Hirotsune Tashima 田島 弘庸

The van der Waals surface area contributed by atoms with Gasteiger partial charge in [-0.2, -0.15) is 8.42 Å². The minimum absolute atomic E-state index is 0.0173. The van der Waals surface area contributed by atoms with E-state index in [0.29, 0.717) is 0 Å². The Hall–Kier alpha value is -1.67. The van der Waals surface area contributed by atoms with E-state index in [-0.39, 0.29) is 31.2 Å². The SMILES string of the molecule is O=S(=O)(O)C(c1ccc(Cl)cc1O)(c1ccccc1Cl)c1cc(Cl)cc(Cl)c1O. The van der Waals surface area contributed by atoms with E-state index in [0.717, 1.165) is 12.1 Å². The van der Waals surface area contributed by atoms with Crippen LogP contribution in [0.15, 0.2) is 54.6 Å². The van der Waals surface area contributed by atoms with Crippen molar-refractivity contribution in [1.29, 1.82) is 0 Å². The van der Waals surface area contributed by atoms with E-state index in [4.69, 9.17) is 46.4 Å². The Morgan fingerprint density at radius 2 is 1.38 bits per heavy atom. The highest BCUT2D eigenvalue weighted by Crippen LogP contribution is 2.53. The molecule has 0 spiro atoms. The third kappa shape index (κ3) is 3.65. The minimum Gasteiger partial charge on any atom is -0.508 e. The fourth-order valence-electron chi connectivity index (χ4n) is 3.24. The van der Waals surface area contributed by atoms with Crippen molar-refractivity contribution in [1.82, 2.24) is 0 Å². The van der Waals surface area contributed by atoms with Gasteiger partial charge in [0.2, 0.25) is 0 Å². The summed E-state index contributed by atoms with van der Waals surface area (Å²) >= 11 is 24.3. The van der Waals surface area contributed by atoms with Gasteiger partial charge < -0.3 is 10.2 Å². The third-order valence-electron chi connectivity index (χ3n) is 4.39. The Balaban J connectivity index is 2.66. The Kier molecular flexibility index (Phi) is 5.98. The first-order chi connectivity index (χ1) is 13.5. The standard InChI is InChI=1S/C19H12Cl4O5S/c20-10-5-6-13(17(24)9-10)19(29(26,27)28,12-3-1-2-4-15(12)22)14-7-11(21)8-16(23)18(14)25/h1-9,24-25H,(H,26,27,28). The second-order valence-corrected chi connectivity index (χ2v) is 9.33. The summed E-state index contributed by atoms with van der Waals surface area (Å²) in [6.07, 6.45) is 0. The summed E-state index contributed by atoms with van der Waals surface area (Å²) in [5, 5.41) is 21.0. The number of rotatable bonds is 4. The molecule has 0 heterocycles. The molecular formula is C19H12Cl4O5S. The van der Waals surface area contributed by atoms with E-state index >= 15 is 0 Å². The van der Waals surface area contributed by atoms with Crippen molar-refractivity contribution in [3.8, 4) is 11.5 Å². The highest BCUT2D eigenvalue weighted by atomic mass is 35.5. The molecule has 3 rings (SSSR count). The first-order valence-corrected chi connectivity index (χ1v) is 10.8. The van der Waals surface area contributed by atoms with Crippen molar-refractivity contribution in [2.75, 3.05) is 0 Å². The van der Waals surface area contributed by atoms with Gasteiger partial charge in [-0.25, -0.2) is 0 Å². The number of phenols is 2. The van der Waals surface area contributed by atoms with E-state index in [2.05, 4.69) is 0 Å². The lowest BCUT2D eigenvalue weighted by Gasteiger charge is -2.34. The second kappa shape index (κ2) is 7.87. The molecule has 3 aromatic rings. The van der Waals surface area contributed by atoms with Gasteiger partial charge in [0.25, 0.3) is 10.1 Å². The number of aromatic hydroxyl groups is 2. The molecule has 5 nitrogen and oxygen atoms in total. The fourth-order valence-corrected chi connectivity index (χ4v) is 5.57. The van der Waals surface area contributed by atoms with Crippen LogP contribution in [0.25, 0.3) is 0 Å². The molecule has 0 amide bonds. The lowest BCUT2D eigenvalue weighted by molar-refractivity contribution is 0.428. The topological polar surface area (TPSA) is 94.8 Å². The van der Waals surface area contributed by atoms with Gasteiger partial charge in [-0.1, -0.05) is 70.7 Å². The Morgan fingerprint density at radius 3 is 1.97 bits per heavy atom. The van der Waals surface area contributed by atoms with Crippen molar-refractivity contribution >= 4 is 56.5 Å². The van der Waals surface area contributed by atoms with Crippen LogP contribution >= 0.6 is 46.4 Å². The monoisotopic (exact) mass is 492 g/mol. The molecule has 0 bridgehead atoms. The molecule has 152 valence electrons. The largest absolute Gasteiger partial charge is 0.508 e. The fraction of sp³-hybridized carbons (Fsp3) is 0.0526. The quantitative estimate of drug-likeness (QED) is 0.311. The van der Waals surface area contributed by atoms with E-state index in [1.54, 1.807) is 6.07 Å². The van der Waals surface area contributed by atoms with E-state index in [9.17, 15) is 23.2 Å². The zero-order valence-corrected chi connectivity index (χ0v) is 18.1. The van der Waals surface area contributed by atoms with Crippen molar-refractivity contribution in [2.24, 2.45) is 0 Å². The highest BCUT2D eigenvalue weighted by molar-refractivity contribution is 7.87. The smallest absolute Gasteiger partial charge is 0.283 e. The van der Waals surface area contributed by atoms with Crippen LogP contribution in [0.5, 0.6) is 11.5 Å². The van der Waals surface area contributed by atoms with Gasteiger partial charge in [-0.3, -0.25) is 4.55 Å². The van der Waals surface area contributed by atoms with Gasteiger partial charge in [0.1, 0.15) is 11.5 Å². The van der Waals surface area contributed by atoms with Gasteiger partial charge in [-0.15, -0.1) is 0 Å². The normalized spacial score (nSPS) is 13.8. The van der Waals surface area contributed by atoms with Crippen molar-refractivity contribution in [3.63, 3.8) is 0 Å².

Tashima’s work is heavily tinged with American pop art trends. The grotesque human figures’ expressions with crisp, vivid colors are shaped with clay and colored with glaze, but drawn in a unique “tone” not found in Japan. His works express a world full of black humor, sometimes with close ups of “each scene” with words, against a nonchalant image of everyday life, many of which feature a self-portrait modeled after Tashima’s own face. The reason for this is to look back at his own identity behind coupled mirrors as a person, who lived a long time in the foreign land of America, and by doing so, turns this identity into a motif for the “strangeness” and “empathy” that he feels. It is curious when looking at these expressions that they appear both American and Japanese, but it is Tashima’s intention that the metaphors within his works are effective, metaphors that originate from the cultural gaps between Japan and America. The various scenes that appear like comedy at a glance are full of irony and familiarity related to social problems lurking within American pop culture, Japanese culture as seen from America, and Japanese habits—all visible by reexamining the self.